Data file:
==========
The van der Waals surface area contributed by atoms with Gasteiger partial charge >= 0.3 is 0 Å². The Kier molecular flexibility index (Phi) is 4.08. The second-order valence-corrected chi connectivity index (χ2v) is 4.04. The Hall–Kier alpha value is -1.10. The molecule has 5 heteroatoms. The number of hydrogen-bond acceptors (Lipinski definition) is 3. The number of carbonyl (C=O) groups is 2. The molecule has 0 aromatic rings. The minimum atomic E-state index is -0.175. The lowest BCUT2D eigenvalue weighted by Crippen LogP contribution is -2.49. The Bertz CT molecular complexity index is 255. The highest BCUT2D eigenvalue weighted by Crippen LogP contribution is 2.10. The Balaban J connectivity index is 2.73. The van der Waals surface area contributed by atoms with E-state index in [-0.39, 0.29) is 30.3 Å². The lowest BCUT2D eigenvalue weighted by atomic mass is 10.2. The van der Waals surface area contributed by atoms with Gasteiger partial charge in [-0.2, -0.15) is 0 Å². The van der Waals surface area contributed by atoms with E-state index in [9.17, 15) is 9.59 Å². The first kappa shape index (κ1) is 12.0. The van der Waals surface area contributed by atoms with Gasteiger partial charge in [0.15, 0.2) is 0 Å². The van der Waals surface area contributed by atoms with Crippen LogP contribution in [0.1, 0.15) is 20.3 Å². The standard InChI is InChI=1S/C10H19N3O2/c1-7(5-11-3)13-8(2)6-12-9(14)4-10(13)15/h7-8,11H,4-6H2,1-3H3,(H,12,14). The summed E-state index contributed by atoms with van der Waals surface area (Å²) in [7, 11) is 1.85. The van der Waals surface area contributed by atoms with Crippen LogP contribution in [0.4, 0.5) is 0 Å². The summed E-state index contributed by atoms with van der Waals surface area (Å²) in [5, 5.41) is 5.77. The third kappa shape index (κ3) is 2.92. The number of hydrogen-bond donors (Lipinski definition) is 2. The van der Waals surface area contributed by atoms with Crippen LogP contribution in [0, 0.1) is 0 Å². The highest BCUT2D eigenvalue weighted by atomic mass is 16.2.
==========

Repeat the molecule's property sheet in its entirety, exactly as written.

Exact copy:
The van der Waals surface area contributed by atoms with Gasteiger partial charge >= 0.3 is 0 Å². The Kier molecular flexibility index (Phi) is 4.08. The second-order valence-corrected chi connectivity index (χ2v) is 4.04. The Hall–Kier alpha value is -1.10. The molecule has 5 heteroatoms. The number of hydrogen-bond acceptors (Lipinski definition) is 3. The number of carbonyl (C=O) groups is 2. The molecule has 0 aromatic rings. The minimum atomic E-state index is -0.175. The lowest BCUT2D eigenvalue weighted by Crippen LogP contribution is -2.49. The Bertz CT molecular complexity index is 255. The highest BCUT2D eigenvalue weighted by Crippen LogP contribution is 2.10. The Balaban J connectivity index is 2.73. The van der Waals surface area contributed by atoms with E-state index in [-0.39, 0.29) is 30.3 Å². The lowest BCUT2D eigenvalue weighted by atomic mass is 10.2. The van der Waals surface area contributed by atoms with Gasteiger partial charge in [-0.2, -0.15) is 0 Å². The van der Waals surface area contributed by atoms with E-state index in [9.17, 15) is 9.59 Å². The first kappa shape index (κ1) is 12.0. The van der Waals surface area contributed by atoms with Gasteiger partial charge in [0.15, 0.2) is 0 Å². The van der Waals surface area contributed by atoms with Crippen LogP contribution in [0.1, 0.15) is 20.3 Å². The standard InChI is InChI=1S/C10H19N3O2/c1-7(5-11-3)13-8(2)6-12-9(14)4-10(13)15/h7-8,11H,4-6H2,1-3H3,(H,12,14). The summed E-state index contributed by atoms with van der Waals surface area (Å²) in [7, 11) is 1.85. The van der Waals surface area contributed by atoms with Crippen LogP contribution in [0.4, 0.5) is 0 Å². The summed E-state index contributed by atoms with van der Waals surface area (Å²) in [5, 5.41) is 5.77. The third kappa shape index (κ3) is 2.92. The number of hydrogen-bond donors (Lipinski definition) is 2. The van der Waals surface area contributed by atoms with Crippen LogP contribution in [0, 0.1) is 0 Å². The highest BCUT2D eigenvalue weighted by atomic mass is 16.2.